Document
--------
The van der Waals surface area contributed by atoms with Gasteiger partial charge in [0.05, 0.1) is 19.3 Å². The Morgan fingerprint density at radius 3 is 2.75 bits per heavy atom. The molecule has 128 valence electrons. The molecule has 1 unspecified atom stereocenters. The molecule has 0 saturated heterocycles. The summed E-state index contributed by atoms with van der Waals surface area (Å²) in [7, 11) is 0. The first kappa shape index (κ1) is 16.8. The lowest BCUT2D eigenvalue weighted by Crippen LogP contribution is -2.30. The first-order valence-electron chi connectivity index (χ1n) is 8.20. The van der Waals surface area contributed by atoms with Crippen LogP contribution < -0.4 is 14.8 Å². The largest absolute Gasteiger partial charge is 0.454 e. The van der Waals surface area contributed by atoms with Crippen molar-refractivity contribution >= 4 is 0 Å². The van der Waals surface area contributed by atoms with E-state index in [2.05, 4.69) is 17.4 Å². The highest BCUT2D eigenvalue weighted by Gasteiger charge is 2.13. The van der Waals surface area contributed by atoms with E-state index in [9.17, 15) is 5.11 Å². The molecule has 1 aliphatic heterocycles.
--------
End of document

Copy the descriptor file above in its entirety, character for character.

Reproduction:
The van der Waals surface area contributed by atoms with Gasteiger partial charge in [0.05, 0.1) is 19.3 Å². The Morgan fingerprint density at radius 3 is 2.75 bits per heavy atom. The molecule has 128 valence electrons. The molecule has 1 unspecified atom stereocenters. The molecule has 0 saturated heterocycles. The summed E-state index contributed by atoms with van der Waals surface area (Å²) in [7, 11) is 0. The first kappa shape index (κ1) is 16.8. The lowest BCUT2D eigenvalue weighted by Crippen LogP contribution is -2.30. The first-order valence-electron chi connectivity index (χ1n) is 8.20. The van der Waals surface area contributed by atoms with Crippen LogP contribution < -0.4 is 14.8 Å². The largest absolute Gasteiger partial charge is 0.454 e. The van der Waals surface area contributed by atoms with Crippen molar-refractivity contribution >= 4 is 0 Å². The van der Waals surface area contributed by atoms with E-state index in [2.05, 4.69) is 17.4 Å². The highest BCUT2D eigenvalue weighted by Gasteiger charge is 2.13. The van der Waals surface area contributed by atoms with E-state index in [9.17, 15) is 5.11 Å². The molecule has 1 aliphatic heterocycles.